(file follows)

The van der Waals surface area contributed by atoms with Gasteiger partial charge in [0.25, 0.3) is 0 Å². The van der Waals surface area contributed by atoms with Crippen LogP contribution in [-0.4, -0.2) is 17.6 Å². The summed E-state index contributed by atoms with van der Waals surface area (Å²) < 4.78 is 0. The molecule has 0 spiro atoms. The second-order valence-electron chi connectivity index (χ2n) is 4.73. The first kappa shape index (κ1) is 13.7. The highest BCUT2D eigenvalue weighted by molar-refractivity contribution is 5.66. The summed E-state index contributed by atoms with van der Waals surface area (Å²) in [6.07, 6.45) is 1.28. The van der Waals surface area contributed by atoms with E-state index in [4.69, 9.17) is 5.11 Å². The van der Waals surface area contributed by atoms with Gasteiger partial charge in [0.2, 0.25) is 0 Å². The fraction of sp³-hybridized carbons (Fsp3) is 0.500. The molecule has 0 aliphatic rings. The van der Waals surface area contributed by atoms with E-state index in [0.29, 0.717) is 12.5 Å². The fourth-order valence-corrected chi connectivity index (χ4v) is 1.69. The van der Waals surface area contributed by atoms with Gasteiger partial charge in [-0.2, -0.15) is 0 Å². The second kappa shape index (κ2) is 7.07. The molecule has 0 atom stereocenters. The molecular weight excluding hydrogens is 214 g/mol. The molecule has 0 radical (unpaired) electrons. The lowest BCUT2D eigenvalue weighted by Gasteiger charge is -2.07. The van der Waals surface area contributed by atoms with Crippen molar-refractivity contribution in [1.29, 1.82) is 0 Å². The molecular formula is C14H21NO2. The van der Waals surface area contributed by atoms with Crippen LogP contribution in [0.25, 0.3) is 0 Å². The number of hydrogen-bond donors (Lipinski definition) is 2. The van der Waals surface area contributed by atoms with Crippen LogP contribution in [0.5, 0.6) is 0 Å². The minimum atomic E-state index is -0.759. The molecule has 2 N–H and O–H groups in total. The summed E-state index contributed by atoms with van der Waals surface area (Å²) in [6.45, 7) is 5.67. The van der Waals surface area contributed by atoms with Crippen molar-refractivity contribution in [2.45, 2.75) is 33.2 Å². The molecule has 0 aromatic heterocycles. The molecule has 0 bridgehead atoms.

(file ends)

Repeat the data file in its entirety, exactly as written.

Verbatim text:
The van der Waals surface area contributed by atoms with Gasteiger partial charge in [0.25, 0.3) is 0 Å². The van der Waals surface area contributed by atoms with Crippen LogP contribution in [-0.4, -0.2) is 17.6 Å². The summed E-state index contributed by atoms with van der Waals surface area (Å²) < 4.78 is 0. The molecule has 0 spiro atoms. The second-order valence-electron chi connectivity index (χ2n) is 4.73. The first kappa shape index (κ1) is 13.7. The highest BCUT2D eigenvalue weighted by molar-refractivity contribution is 5.66. The summed E-state index contributed by atoms with van der Waals surface area (Å²) in [6.07, 6.45) is 1.28. The van der Waals surface area contributed by atoms with E-state index in [4.69, 9.17) is 5.11 Å². The van der Waals surface area contributed by atoms with Gasteiger partial charge in [0.2, 0.25) is 0 Å². The fraction of sp³-hybridized carbons (Fsp3) is 0.500. The molecule has 0 aliphatic rings. The van der Waals surface area contributed by atoms with E-state index in [0.29, 0.717) is 12.5 Å². The fourth-order valence-corrected chi connectivity index (χ4v) is 1.69. The van der Waals surface area contributed by atoms with Gasteiger partial charge in [-0.2, -0.15) is 0 Å². The second kappa shape index (κ2) is 7.07. The molecule has 0 atom stereocenters. The molecular weight excluding hydrogens is 214 g/mol. The molecule has 0 radical (unpaired) electrons. The lowest BCUT2D eigenvalue weighted by Gasteiger charge is -2.07. The van der Waals surface area contributed by atoms with Crippen molar-refractivity contribution in [1.29, 1.82) is 0 Å². The molecular formula is C14H21NO2. The van der Waals surface area contributed by atoms with Crippen LogP contribution in [0.25, 0.3) is 0 Å². The number of hydrogen-bond donors (Lipinski definition) is 2. The van der Waals surface area contributed by atoms with Crippen LogP contribution in [0.5, 0.6) is 0 Å². The minimum atomic E-state index is -0.759. The molecule has 2 N–H and O–H groups in total. The summed E-state index contributed by atoms with van der Waals surface area (Å²) in [6.45, 7) is 5.67. The van der Waals surface area contributed by atoms with Crippen molar-refractivity contribution in [2.45, 2.75) is 33.2 Å². The molecule has 0 aromatic heterocycles. The molecule has 0 bridgehead atoms.